These are the kinds of days that I'd like to put inside a snow
globe (with non-harsh weather) to carry with me during
difficult times. Put it on my work desk, take it to hospitals
and memorial services, bring it out when insomnia batters
me around. A gentle light too, for dark times. (Maybe this
blog will be almost as effective ~ already I'm able to read
about the happy 2005 xmas walk with Michael without tears.)

Monday, December 27, 2010

enough is enough

San Francisco makes compost from the trees we leave on the
sidewalk and we are ready to add ours to the mix. I'm glad the
economy is recovering, but this is such a materialistic time of
year and even though we've cut waaaaaaaay back, we still
end up spending a bit foolishly. If I weren't an agnostic, I'd
be even more cash-register resentful, I'm sure.

Today, after the tree dismantling, I'm going to take BART out
for a Girl Walk, coffee, food, laughter, tears and conversation
with my dear friend Ginger. I need this.

Sunday, December 26, 2010

of movies and family

Oh, boy, this is some movie! I just wrote the Blogmaid that if
I could see it again immediately I would have, and I'm not one
to read books twice or see a movie more than once. The King's
is simply fabulous and I was lost in England before
World War Two. Laughter and tears, BYOKleenex®.

Then we drove slowly to the East Bay. The rain was not too
bad and folks were actually driving with some sanity. We
had a fine dinner with John and Kathy and our new grand
dog Daisy who is in training, but a sweetheart. An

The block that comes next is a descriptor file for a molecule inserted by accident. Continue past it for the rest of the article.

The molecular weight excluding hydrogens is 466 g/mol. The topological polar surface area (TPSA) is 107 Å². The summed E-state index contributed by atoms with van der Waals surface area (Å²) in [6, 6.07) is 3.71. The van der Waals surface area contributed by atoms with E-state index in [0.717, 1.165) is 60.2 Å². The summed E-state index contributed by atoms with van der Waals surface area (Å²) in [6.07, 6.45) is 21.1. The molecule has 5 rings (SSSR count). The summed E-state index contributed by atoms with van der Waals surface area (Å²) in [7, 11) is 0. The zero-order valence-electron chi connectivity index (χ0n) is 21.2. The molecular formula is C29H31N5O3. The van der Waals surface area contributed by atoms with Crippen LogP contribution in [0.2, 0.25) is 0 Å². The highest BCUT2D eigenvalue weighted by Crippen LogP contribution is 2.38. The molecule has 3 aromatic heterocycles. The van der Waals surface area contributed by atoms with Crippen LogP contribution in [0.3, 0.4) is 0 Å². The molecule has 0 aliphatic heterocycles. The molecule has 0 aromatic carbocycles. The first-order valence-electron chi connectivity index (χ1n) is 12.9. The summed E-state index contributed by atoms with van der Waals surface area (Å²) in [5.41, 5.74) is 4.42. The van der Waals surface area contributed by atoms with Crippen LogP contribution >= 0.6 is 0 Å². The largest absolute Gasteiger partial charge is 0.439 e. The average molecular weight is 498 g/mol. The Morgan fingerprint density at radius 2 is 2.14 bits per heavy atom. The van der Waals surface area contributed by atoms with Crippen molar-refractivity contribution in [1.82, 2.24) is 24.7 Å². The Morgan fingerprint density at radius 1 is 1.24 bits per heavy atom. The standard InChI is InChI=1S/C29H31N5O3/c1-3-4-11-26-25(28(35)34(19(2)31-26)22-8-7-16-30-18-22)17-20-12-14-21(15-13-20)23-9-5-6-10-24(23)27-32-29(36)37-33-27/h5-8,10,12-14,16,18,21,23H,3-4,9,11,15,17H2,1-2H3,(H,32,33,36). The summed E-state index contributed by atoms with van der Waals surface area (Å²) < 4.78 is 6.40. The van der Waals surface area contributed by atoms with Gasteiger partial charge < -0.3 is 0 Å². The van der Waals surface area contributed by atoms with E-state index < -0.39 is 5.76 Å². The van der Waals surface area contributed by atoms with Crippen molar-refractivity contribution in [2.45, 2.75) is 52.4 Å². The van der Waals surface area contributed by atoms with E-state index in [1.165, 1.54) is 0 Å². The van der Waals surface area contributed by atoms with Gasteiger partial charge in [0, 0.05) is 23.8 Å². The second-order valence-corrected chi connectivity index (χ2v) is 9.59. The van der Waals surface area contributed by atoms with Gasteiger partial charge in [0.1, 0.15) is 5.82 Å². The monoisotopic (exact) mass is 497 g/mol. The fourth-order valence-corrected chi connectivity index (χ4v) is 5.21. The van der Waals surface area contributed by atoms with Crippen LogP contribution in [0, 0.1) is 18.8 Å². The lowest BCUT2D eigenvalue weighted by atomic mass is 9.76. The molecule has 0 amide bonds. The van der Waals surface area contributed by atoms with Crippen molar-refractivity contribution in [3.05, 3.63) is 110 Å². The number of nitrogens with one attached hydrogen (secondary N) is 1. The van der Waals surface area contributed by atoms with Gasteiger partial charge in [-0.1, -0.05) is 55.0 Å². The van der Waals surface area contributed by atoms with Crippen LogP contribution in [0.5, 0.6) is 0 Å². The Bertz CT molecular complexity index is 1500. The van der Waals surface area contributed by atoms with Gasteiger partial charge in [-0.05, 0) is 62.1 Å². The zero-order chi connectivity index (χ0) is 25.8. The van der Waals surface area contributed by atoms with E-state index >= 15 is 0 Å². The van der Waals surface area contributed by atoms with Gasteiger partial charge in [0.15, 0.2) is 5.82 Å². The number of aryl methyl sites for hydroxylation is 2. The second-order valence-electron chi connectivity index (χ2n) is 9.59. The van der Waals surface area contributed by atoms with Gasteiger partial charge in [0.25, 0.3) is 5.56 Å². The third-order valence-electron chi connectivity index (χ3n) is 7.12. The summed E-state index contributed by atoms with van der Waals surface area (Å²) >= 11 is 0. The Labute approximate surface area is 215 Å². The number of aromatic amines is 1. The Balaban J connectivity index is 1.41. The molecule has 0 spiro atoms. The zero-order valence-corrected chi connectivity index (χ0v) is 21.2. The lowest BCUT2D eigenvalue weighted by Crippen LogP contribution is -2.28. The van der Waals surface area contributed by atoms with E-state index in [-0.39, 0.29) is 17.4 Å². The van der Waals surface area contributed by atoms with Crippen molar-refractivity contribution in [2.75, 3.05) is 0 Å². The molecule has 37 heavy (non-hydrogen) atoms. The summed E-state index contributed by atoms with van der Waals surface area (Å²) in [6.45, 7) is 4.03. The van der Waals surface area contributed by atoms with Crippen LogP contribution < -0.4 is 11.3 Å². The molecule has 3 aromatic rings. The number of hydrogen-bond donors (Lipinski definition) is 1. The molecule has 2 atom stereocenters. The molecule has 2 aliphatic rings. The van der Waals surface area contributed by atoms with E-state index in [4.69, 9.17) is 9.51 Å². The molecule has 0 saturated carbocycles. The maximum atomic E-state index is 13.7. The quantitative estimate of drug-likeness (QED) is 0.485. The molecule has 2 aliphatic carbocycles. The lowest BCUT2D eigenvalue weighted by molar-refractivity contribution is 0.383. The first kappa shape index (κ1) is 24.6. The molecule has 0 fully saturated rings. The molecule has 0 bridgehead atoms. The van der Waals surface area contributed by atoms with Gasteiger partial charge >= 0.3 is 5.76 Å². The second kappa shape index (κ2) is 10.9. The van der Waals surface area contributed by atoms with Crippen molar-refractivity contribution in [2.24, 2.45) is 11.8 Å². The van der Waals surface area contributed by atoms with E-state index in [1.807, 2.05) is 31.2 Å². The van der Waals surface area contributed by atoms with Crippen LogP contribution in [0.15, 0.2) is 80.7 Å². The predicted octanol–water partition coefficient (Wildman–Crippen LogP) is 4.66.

exceedingly nice day, just the way we like it. Oh, the
food was delicious too. And yes, I work today and we
will be B-U-S-Y.

Saturday, December 25, 2010

merry movie season!

Merry Christmas to all. Thank you for reading my blog. It's
your gift to me. Whenever I think maybe it should die a
natural death, I receive a comment that encourages me to
keep up the daily words.

Now. 44 Inch Chest. We watched this last night after our
delicious roasted crab dinner. Ian McShane, Tom Wilkinson
and a few other unusual British gangsters gather together
to help their friend Colin recover from his heartbreak after
his wife leaves him for another man. Very funny stuff. We
encourage you to use the subtitles as this is a little hard
to understand without them. Damn English.

9am this morning ~ The King's Speech. Have a wonderful
day with family and friends!

Friday, December 24, 2010

a surprise in the mail

Cure Leukemia

This lovely ornament was enclosed in a holiday card from my
new friend, Pam, who took such wonderful care of Michael for
those intense six months while he was in and out of Cottage
Hospital in Santa Barbara. They have been devoted friends
since high school and when I start to grieve, I remember that
Pam's pain is so much deeper than mine, and covers so many
more years and memories. Our Christmas tree is complete
now, I think it was just waiting for this final, special touch.

Wednesday, December 22, 2010

a sample here, a sample there

One of the many things I love about my LindaKindle® is
that I can sample books. I've mentioned this before, but
perhaps you weren't paying attention. Currently I'm reading
a REAL book entitled The Spare Room by Helen Garner
and I'm sampling Fannie Flagg's new novel I Still Dream
About You, as well as this Solar by Ian McEwan on my LK.
I have never forgotten Ian's incredible Saturday, have you?

There's a good chance that instead of purchasing Pedro and
pissing off Husbando, I'll click on the Amazon "Buy Now"